A shortage of skilled kitchen workers, which used to be primarily a big-city problem, is spreading across Canada.
Throughout the country, 43% of operators say they are running into problems with kitchen shortages, according to 2015 Restaurants Canada research. By 2030, the association sees a shortfall of 136,000 workers for skilled and unskilled, full-time and part-time workers; chefs and cooks will account for 20,000 of that.
“In a country this size, those are significant numbers,” says Donna Dooher, Restaurants Canada President and CEO.
Several social and political factors have created the shortage in foodservice, which employs 1.1 million people. One is the suspension, in April 2014, of the Temporary Foreign Worker program, which allowed people from other countries to enter Canada to work temporarily.
Dooher also sees demographics playing a part; the population is aging, and younger people have different attitudes toward working in restaurant kitchens. “There are lots of options for people from culinary schools,” including healthcare, she says.
The shortage creates other challenges. Restaurateurs are spending more time recruiting, and thanks to understaffed kitchens, they’re retooling operations.
Dooher and her husband own Mildred’s Temple Kitchen, a 110-seat, farm-to-fork restaurant in Toronto. Dooher says her husband has struggled to find highly skilled cooks. To compensate, Mildred’s is now closed for dinner on Sunday, Monday, and Tuesday, and serves brunch, a profitable daypart, seven days a week. “We are seeing operators get a lot more creative with hours,” Dooher says.
With four midscale full-service restaurants in the United States, TJ Chumps has removed labour-intensive systems to cope with the crisis, says Corporate Managing Partner Blake Wright. The company now buys sliced and shredded cheese, and ready-chopped produce, rather than prepping from raw. It has also scaled down the menu from 60 to 40 items.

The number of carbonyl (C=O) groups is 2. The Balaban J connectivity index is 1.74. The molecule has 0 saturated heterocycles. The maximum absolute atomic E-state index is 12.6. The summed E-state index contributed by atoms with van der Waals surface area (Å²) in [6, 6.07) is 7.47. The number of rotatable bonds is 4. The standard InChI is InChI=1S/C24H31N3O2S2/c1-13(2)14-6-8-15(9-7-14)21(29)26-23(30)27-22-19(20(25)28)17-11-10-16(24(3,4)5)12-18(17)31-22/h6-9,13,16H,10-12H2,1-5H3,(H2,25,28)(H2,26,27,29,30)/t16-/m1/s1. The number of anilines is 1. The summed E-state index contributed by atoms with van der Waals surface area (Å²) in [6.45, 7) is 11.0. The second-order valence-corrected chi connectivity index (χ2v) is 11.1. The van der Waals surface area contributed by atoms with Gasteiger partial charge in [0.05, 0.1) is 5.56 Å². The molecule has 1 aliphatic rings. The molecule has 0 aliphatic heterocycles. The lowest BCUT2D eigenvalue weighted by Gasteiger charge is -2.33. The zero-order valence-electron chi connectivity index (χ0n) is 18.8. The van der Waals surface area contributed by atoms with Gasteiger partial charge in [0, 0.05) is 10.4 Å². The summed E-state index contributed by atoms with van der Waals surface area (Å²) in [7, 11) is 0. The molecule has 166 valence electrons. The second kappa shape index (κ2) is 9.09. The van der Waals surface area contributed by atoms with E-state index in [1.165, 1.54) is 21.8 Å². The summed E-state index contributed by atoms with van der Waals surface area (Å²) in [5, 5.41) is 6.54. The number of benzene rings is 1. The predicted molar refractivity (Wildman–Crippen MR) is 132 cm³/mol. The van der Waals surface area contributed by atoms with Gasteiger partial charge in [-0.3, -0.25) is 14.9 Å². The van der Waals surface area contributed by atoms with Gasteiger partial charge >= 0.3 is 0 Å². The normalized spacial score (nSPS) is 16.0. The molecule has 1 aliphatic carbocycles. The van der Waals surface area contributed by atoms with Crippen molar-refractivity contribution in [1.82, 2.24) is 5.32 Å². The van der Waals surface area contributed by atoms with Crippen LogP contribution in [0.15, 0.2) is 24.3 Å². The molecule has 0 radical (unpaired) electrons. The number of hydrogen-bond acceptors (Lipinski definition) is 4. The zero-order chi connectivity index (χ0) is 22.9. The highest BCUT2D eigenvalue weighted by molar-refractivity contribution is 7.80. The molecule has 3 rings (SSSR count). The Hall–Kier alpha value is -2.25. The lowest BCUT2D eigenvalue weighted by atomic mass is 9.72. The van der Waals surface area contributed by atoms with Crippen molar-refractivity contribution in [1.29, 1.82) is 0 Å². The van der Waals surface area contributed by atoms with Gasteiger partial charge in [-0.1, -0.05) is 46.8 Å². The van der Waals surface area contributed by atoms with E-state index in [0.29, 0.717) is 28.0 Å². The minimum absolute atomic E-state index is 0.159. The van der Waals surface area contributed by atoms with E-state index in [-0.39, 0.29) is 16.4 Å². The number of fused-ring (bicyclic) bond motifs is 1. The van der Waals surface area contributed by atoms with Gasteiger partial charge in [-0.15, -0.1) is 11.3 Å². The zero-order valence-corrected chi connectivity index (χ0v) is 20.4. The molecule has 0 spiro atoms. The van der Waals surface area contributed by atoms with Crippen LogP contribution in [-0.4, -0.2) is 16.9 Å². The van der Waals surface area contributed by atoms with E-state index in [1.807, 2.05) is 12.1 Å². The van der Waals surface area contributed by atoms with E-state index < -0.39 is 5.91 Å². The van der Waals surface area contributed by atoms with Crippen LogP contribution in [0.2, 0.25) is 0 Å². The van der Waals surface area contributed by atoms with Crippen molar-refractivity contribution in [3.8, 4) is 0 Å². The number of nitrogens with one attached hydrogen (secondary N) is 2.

The restaurants have also crafted a pay scale that shows workers what steps they must take to earn raises and progress from dishwasher to kitchen manager. Raises are based on a profit-share system. “The more money they are able to make the business because of their skill set, the more money the business can give them,” Wright explains.
By all indications, the foodservice labour shortage will get worse before it gets better. Some factors may intervene, however.
The new government, Dooher says, has made a commitment to work with industries, including the restaurant industry. Canadian restaurateurs also will step up to the challenge. “Operators and restaurateurs are very innovative,” she says. “I think they will come up with another model to satisfy their profit margins.”
The bottom line? Overall, it’s up to restaurateurs to invest more time and effort into recruiting and training, and view workers as vital parts of an operation.
Dan Longton, President and CEO at TraitSet, a Florida-based workforce-management provider, offers suggestions for the four necessities of hiring: Recruiting, selecting, training, and retaining.
Recruit. Run ads, look on websites such as Kijiji,ca and Craigslist.ca, and ask staff for referrals. By all means, post jobs on social media. Other ideas include career days at high schools; and pay particular attention to veterans’ organizations, as veterans tend to have a higher work ethic than the general population, Longton says.
Select. Longton administers a 42-item Work Ethic and Integrity Assessment to prospective hires; about 30% “pass” the assessment, which measures achievement, work ethic, integrity and conscientiousness. Military veterans, Longton adds, pass at double that rate.
Train. Develop a formal training path, even if it’s just a written outline showing what new workers will achieve by what date.
Retain. Millennials (born 1977-1992) respond more positively to a social, interactive environment. “Allow them to play music in the kitchen,” Longton says. And try sketching a career path for new hires. Encourage them to take classes and develop skills, and reward them with incremental pay increases—10 or 20 cents an hour. “If you want to retain employees, that’s what you need to do.”